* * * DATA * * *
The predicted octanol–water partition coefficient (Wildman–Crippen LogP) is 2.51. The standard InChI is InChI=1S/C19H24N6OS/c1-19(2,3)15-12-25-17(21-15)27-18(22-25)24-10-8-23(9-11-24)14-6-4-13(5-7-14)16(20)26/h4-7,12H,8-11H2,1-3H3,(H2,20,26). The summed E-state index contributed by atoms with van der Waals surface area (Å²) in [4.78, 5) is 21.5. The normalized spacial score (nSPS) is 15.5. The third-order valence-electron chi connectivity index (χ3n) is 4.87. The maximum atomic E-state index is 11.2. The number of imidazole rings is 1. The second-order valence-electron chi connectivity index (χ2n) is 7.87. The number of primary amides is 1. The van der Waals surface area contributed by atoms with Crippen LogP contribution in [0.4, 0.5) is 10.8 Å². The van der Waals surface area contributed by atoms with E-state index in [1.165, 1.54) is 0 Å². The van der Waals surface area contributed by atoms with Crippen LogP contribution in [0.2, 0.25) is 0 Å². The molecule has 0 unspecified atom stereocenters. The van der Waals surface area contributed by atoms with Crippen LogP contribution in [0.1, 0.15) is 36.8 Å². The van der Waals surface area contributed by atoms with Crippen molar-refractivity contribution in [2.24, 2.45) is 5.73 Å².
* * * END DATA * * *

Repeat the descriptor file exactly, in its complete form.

The predicted octanol–water partition coefficient (Wildman–Crippen LogP) is 2.51. The standard InChI is InChI=1S/C19H24N6OS/c1-19(2,3)15-12-25-17(21-15)27-18(22-25)24-10-8-23(9-11-24)14-6-4-13(5-7-14)16(20)26/h4-7,12H,8-11H2,1-3H3,(H2,20,26). The summed E-state index contributed by atoms with van der Waals surface area (Å²) in [4.78, 5) is 21.5. The normalized spacial score (nSPS) is 15.5. The third-order valence-electron chi connectivity index (χ3n) is 4.87. The maximum atomic E-state index is 11.2. The number of imidazole rings is 1. The second-order valence-electron chi connectivity index (χ2n) is 7.87. The number of primary amides is 1. The van der Waals surface area contributed by atoms with Crippen LogP contribution in [0.4, 0.5) is 10.8 Å². The van der Waals surface area contributed by atoms with E-state index in [1.165, 1.54) is 0 Å². The van der Waals surface area contributed by atoms with Crippen LogP contribution in [0.2, 0.25) is 0 Å². The molecule has 0 unspecified atom stereocenters. The van der Waals surface area contributed by atoms with Crippen LogP contribution in [0.1, 0.15) is 36.8 Å². The van der Waals surface area contributed by atoms with Crippen molar-refractivity contribution in [2.24, 2.45) is 5.73 Å².